Me at age 6

I’m 27 years old and still don’t know who I want to be.

“Who do you want to be?” has got to be the favorite question of every auntie out there. I remember being asked who do I want to be ever since I was four. In their defense – I had an answer set in stone: I want to be a programmer, just like my parents. Unlike most kids, my answer didn’t change at all as I grew up. I have now been a software developer for approximately a third of my life (9 years of the 27 I’ve existed on this planet).

Me at age 4

At this point, I feel cheated. I was led to believe that picking a career is going to answer this dreaded question. When other people asked me this question, more often than not it was in the context of choosing a job. Now, there seems to be so much more to it. It’s no longer just “what do you want to do for a living?” – it’s also “who do you want to be as a person?”, “what are your priorities in life?”, and “what do you want to achieve and/or experience, given the fact that your lifespan is limited and you can’t have it all?”, just to name a few. Could be nice if someone asked these when I was four years old.

Me now

I think this is a good place to note that I was originally asked this question in Russian – hence the wording “Who do you want to be?” rather than “What do you want to be?”. I didn’t pay attention to these differences in speech until I saw a TED talk by Lera Boroditsky on how language shapes the way we think. Perhaps, if it was worded differently, I wouldn’t put so much weight on it. After all, you can be many different things, but you can only be one person.

Funnily enough, the first time I encountered the question of “Who do I want to be?”  outside the realm of work is when I got interested in blogging, somewhere around the age of 14. Personal blogs were super popular then. I’ve set up my own, spent a couple of hours picking the perfect picture of my anime crush to put as the header, and then I got to the “about me” section. I couldn’t think of anything but “I’m Anna, and I’m 14 years old”. I gave up on that blog.

I tried blogging a few more times, but all of them failed. I couldn’t stay consistent, changed my mind a lot about what I’d already published, and deleted everything again and again. I then discovered the concept of a niche, and struggle to find one for myself because I’m interested in so. many. things. Yet, I couldn’t keep posting about any of them exclusively. This innocent question of “who do I want to be?” came back to haunt me in the context of who I want to be online, and eventually, who I want to be in life (outside of my career) as well.

I longed to be a “go-to” person for something. I had a friend that was all about weightlifting and helped people with their fitness journeys, another one that was a great cook and knew the best places to shop for fresh groceries, a third one that could play any imaginable instrument and improvise beautifully… and then there was me, with a ton of surface level interests that I have researched the theory on but never did anything in practice and had no expertise.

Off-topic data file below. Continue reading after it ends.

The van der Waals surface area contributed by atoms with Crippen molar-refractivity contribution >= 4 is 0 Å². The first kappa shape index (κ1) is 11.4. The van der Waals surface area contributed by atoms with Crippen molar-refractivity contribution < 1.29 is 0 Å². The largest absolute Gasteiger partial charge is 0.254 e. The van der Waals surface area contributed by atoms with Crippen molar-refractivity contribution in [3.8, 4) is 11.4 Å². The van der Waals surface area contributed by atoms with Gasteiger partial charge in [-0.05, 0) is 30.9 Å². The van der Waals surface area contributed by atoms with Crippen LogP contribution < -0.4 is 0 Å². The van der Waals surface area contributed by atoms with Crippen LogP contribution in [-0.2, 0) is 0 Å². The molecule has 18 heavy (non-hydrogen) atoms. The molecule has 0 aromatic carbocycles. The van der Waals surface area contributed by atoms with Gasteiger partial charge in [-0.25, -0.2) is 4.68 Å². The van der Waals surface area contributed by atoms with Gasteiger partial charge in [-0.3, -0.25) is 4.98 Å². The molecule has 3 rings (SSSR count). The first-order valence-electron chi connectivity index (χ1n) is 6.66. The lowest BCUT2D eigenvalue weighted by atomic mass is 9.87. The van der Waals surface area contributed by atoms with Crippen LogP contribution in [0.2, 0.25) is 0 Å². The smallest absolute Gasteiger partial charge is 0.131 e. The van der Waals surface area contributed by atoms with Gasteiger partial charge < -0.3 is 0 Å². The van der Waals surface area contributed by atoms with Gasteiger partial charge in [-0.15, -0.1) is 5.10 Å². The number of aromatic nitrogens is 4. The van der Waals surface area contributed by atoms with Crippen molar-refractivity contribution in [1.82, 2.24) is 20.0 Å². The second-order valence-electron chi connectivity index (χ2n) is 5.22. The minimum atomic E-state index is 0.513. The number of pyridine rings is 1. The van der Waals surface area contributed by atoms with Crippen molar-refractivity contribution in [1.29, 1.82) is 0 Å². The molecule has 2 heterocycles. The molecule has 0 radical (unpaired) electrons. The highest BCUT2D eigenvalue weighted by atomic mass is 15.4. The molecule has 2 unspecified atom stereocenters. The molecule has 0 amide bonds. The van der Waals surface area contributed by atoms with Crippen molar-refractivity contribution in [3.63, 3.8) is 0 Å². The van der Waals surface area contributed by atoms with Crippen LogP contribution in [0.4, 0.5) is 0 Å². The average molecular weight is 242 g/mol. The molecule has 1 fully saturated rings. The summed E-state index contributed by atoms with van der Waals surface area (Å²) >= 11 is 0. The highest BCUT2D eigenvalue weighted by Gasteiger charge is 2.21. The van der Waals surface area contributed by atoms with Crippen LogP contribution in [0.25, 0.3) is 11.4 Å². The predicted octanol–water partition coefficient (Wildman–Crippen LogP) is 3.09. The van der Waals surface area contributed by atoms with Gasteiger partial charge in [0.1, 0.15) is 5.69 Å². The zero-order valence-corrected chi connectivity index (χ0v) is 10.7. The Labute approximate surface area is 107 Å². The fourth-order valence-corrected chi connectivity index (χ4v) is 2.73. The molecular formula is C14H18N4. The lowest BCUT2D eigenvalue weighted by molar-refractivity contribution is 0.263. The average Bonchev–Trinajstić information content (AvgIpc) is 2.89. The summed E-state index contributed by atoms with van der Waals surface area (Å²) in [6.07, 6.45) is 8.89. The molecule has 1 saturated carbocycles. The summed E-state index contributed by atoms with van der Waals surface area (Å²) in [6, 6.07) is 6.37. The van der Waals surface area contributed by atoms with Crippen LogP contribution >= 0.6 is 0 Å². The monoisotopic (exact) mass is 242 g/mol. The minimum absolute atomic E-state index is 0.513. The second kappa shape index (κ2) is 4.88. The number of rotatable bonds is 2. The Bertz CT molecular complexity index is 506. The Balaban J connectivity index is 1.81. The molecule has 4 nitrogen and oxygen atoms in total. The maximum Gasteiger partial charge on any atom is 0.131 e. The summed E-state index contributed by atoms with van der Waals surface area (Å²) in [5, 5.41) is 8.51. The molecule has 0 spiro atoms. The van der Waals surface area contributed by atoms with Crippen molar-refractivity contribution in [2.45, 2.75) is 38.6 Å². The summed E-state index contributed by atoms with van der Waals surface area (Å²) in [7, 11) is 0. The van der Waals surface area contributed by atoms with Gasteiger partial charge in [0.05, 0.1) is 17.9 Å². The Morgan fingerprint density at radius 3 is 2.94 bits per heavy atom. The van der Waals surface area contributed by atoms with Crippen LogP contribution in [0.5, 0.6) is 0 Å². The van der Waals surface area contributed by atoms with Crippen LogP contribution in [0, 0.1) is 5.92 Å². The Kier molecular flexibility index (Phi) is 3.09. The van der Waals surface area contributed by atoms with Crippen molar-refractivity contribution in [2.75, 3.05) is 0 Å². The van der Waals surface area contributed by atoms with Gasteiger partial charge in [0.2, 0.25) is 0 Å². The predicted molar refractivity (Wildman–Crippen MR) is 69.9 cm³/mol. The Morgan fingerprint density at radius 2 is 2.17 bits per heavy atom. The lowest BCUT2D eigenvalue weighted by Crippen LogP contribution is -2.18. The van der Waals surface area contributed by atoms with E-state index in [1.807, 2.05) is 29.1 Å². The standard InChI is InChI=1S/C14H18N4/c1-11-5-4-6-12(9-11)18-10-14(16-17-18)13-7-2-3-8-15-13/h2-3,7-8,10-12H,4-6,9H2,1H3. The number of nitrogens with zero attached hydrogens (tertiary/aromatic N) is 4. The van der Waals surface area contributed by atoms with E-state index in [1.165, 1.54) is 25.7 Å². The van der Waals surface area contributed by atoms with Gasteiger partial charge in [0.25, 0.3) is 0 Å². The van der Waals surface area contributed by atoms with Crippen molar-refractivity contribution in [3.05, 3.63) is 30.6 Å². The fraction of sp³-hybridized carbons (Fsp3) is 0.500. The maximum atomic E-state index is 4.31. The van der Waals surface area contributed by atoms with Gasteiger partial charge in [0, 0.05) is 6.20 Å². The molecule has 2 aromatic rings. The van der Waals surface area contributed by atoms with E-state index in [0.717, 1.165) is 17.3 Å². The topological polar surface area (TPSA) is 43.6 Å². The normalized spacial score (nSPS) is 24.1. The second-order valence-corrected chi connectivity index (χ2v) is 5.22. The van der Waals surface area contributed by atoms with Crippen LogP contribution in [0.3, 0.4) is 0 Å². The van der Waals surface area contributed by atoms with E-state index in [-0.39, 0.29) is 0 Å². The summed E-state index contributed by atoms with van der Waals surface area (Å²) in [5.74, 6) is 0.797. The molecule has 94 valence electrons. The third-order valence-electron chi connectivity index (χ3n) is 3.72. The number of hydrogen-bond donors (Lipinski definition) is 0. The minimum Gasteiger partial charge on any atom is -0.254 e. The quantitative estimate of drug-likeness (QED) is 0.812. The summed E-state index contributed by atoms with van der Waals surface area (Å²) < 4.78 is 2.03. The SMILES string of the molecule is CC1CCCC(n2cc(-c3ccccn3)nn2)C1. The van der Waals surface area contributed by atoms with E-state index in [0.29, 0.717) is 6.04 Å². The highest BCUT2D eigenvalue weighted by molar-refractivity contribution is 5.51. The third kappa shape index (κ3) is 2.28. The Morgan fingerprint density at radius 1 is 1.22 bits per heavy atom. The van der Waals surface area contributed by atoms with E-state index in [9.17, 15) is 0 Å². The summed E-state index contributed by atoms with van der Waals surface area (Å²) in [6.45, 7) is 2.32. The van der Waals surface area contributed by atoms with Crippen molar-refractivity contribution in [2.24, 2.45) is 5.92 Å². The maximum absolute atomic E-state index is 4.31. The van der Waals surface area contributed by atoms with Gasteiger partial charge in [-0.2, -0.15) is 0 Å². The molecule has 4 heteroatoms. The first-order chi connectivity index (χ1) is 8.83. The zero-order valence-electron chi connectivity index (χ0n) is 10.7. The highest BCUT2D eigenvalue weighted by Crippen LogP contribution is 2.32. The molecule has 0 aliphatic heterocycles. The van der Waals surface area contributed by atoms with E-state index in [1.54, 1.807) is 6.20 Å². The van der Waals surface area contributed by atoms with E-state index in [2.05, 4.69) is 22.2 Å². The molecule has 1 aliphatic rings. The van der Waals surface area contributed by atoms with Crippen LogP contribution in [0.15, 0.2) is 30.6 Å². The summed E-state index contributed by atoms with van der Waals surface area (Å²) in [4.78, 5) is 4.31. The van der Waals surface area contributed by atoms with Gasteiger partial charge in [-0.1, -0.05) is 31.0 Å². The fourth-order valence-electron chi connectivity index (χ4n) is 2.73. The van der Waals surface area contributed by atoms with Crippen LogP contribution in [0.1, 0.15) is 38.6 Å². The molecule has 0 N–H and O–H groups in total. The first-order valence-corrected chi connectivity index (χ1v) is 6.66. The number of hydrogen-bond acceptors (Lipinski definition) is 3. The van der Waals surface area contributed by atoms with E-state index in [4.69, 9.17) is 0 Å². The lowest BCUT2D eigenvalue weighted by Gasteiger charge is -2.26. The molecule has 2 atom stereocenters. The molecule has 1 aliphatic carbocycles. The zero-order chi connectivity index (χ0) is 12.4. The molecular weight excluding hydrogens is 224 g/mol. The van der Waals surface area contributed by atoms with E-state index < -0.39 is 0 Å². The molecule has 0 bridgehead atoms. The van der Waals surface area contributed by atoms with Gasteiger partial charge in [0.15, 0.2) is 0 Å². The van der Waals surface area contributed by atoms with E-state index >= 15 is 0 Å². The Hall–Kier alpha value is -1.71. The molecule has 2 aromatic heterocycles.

One time, when I whined about it to my boyfriend, he asked why is this so important to me. I replied, “How can it not be, I don’t know who I am! I’m just a programmer, but I don’t want to be what I do for work”. He then questioned whether I stop being me if I no longer code. Of course not! You don’t understand me. He shrugged it off and we continued our walk in silence.

I’ll never know

Despite me being so dismissive of this thought, it stuck in my head. Maybe if ceasing to do something doesn’t make me less myself, then becoming an expert in something else doesn’t make me more myself. Perhaps, the issue is not with my answer to “Who do you want to be?” but with the question itself.

Different people might have different opinions on how this question is problematic, but my two issues with it are: you have to know the answer, and you have to want it.

Society expects you to answer this question at some point, and rather sooner than later – and at the same time it looks down on people who change their mind often. But with this big and abstract question, it’s impossible to give an answer that will last forever. There’s no winning here – you either don’t know who you are, or you pick an identity and hold on to it for dear life to avoid the judgment for having a change of heart.

As for wanting to be something or someone – I have a hard time defining what this means. It could be cool to be an astronaut. Yet, I’m not doing anything to become one – I don’t think the efforts required are worth it. Still, if someone offered me to become an astronaut with a flick of a wand I’ll agree without hesitation. Does it mean I want it? Maybe I just don’t want it enough?

If wanting something only counts when I’m willing to work for it, the question cannot be answered until I achieve that goal – it’s the only proof that I actually want it. On the other hand, if pure desire is enough (without any action to back it up) the question becomes somewhat pointless – I could “want” to be anything and everything, and it would have exactly zero effect on my life.

It took a few years (and too many therapy sessions to count) for me to realize and accept that this question does not have a single answer. I’m everything that I do, everything that I feel, everything that I think. No person can be distilled into a one-sentence description. Unless that sentence is “I’m Anna, and I’m 27 years old”.

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